Friday, June 24, 2005

Distort, Deny & Lie: another Republican side-show

The King of denial, Ken Mehlman, has the vapors
"It's outrageous that the same Democrats who stood by Dick Durbin's libeling of our military are now expressing faux outrage over Karl Rove's statement of historical fact. George Soros, Michael Moore, MoveOn and the hard left were wrong after 9/11, just as it was wrong for Democrat leaders to stand by and remain silent after Dick Durbin made his deplorable comments."
I (not-so) respectfully disagree with Mehlman's statement, but then, what else is new? First off, Durbin (like most of the Democratic leaders) rolled over and apologized. Secondly, the fact that Durbin's comment on June 14 did not, as Bill Frist alludes, slander our military or ground troops in general of being war criminals a la Jane Fonda. What Durbin actually said was [emphasis added]:
"If I read this to you and did not tell you that it was an FBI agent describing what Americans had done to prisoners in their control, you would most certainly believe this must have been done by Nazis, Soviets in their gulags or some mad regime, Pol Pot or others, that had no concern for human beings"
NOT, as Republican leadership would have you believe:
"If I read this to you and did not tell you thatit was an FBI agent describing what Americans had done to prisoners in their control, you would most certainly believe this must have been done by Nazis, Soviets in their gulags or some mad regime, Pol Pot or others, that had no concern for human beings"
Durbin's statement was made after reading from an FBI agent's observations of activities at Gitmo and how [some] prisoners were treated. Upon review of FBI emails documented treatment of prisoners and statements by FBI agents, Army Col. Patrick Lang, who was head of human intelligence gathering at the Pentagon’s Defense Intelligence Agency, voiced his shame at the actions (that he considers torture), shall he now be accused of slander for accusing the US of breaking the law and committing crimes or carted away for treason for undermining the war and our troops?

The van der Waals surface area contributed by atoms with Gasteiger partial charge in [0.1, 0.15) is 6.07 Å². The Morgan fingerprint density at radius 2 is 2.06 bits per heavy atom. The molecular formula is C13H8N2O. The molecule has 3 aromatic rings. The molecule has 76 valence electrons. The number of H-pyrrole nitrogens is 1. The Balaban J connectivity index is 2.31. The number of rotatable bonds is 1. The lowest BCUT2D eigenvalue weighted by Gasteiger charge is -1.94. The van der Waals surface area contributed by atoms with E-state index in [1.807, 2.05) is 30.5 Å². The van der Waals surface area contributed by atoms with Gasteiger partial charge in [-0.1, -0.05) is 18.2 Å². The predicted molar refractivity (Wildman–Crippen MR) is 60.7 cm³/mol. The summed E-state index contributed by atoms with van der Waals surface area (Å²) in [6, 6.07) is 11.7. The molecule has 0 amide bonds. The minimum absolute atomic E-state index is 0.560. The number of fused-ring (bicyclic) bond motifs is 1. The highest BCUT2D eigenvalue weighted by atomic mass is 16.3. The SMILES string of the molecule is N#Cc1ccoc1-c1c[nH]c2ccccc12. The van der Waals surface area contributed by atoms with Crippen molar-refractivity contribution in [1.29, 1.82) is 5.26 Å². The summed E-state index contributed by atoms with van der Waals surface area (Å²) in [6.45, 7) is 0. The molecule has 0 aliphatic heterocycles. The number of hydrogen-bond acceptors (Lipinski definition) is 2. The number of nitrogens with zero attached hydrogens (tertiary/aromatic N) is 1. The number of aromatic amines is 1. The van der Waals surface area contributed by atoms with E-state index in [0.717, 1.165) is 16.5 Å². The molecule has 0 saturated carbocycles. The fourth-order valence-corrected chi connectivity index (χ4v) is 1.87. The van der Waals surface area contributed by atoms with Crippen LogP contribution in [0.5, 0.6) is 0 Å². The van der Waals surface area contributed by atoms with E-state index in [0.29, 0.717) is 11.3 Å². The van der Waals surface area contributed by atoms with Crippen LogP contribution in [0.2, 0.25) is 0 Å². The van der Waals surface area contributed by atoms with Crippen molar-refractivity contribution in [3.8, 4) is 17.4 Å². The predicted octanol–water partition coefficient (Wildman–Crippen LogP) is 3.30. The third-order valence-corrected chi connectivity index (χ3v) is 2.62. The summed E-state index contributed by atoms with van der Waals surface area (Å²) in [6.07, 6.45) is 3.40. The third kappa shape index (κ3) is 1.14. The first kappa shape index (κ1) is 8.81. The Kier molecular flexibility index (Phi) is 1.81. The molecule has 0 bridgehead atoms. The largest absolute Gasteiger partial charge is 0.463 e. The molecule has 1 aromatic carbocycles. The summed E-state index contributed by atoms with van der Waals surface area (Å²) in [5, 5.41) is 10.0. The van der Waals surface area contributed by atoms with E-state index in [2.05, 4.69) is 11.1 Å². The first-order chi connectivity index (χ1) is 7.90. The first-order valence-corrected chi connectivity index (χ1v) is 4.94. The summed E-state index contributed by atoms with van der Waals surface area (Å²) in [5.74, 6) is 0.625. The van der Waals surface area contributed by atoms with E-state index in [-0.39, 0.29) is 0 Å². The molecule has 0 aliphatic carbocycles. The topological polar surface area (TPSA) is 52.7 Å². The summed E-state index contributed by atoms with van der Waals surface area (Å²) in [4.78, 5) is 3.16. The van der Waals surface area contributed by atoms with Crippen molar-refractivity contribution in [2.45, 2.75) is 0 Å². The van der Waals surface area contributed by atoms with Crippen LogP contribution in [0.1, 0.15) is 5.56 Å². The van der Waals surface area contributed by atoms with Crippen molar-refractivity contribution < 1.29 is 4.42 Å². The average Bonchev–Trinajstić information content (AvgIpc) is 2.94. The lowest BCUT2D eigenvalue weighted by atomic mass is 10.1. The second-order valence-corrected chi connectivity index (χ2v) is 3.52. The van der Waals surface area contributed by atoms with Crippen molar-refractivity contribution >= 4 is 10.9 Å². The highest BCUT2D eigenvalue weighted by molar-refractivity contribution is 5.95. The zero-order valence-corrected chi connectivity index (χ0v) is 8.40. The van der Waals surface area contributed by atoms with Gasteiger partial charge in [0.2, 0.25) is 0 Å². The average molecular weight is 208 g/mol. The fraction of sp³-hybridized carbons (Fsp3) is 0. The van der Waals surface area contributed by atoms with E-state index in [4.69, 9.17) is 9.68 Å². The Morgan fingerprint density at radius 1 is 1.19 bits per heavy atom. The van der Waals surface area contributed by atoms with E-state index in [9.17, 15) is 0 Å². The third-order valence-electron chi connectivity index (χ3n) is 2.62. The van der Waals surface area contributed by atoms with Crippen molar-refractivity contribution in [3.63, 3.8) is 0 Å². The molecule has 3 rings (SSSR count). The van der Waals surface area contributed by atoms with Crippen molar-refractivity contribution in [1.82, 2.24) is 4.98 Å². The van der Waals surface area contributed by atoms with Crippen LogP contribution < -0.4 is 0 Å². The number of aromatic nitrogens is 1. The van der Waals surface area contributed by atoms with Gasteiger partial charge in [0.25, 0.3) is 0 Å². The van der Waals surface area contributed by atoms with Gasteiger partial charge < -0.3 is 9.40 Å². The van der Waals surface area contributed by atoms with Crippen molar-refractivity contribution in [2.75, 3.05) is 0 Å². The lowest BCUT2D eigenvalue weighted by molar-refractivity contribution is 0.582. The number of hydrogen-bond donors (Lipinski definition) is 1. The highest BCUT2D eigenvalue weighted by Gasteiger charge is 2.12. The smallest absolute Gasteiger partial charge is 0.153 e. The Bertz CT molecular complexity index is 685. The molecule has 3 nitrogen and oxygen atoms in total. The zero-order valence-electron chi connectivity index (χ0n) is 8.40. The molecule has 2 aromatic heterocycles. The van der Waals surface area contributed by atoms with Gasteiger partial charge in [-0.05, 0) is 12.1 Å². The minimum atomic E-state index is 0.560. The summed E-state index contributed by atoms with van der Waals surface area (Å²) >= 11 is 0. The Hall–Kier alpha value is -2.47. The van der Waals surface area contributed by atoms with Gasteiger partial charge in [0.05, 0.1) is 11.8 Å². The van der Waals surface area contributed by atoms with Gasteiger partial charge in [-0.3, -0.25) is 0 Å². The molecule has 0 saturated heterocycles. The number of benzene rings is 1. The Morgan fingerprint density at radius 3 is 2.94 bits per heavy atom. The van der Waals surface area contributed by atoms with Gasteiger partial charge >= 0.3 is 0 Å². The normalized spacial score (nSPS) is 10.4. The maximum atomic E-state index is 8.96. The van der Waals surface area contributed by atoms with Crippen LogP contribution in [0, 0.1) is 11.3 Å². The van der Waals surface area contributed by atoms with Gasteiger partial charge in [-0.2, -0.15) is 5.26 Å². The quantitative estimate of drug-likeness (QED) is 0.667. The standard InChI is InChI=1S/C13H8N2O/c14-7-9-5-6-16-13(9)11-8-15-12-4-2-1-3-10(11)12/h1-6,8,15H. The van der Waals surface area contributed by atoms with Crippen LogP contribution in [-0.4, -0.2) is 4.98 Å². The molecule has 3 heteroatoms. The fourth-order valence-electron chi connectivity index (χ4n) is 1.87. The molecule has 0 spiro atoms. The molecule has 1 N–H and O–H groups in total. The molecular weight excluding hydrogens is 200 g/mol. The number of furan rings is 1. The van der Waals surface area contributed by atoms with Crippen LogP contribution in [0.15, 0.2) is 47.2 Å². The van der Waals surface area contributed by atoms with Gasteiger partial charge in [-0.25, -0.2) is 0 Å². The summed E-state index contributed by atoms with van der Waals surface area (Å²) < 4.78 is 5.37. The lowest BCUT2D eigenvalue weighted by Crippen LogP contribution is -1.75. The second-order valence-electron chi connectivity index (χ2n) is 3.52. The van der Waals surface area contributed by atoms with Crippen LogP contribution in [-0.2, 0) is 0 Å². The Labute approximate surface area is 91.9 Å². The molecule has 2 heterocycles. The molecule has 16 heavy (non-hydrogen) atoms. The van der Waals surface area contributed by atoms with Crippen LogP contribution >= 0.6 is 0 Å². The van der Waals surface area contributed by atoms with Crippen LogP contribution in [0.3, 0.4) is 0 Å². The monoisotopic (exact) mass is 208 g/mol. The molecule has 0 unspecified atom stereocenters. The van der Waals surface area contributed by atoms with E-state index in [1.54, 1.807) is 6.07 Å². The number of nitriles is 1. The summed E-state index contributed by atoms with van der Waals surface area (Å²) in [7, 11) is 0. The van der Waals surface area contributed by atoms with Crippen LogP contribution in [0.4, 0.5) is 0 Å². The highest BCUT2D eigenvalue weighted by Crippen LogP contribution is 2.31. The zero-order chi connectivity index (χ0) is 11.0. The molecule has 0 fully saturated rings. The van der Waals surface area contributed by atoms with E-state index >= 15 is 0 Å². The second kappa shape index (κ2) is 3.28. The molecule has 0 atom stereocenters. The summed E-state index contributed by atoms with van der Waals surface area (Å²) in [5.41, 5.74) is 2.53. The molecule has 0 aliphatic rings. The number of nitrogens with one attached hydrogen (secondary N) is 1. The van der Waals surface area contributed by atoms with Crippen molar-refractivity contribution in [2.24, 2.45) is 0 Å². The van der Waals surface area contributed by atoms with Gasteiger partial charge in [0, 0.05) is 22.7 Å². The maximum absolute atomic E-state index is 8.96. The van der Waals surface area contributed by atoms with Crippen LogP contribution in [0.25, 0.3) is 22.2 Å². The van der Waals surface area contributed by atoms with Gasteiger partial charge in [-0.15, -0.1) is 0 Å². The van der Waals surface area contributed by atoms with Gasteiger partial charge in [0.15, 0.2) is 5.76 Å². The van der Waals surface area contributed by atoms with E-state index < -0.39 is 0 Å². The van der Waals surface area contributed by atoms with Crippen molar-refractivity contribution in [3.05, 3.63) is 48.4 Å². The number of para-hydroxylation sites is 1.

"I think that a lot of this behavior which has been allowed is so far outside the pale, that I think that it would have to be considered to be something not allowed in international law or U.S. military law


If we do things like this, if we beat people and we neglect them and we try to use their religion against them, however stupidly, I mean, in fact, we're debasing ourselves to the point in fact in which we're losing something, that we should be trying to protect in this war,


As a professional soldier, and someone who dedicated his life to the service of the United States, in fact, to think that United States would stoop to such tactics as this, I find to be a disgraceful thing."
While Durbin may have overstated the severity of torture (I can't seem to find the FBI statement from which he read) by likening what the FBI agent described to more heinous examples, he did not libel our miltary (let alone do so en masse). Those who partake in acts of torture, even ones that don't permanently maim or kill someone, show no concern for human beings and this was a hallmark of the Nazi/Stalin/Pol Pot regimes (because they disregard that their victims not only are human beings, but that they just may be human beings who are not be guilty of what they've been accused of; according to Sgt Erik Saar, about "a few dozen" out of 600 detainees at Gitmo were real terrorists).

Republican leadership, whose expertise in the "do as I say, not as I do" is rivalled by none, have not only made their own egregious errors in speech but actually have the brass neuticals (the fundies are holding the real testes in the palms of their hand so they can give a good squeeze any time any anti-theocracy action is taken) to claim that if/when Dem leadership find their nuts to protest Rep statements/actions it's just partisan politics but that they, the good moral Republican party, only criticize outrageous acts and slanderous statements that endanger US citizens and the country itself (it just so happens their criticism appears partisan, it is not - they are, of course, above partisanship).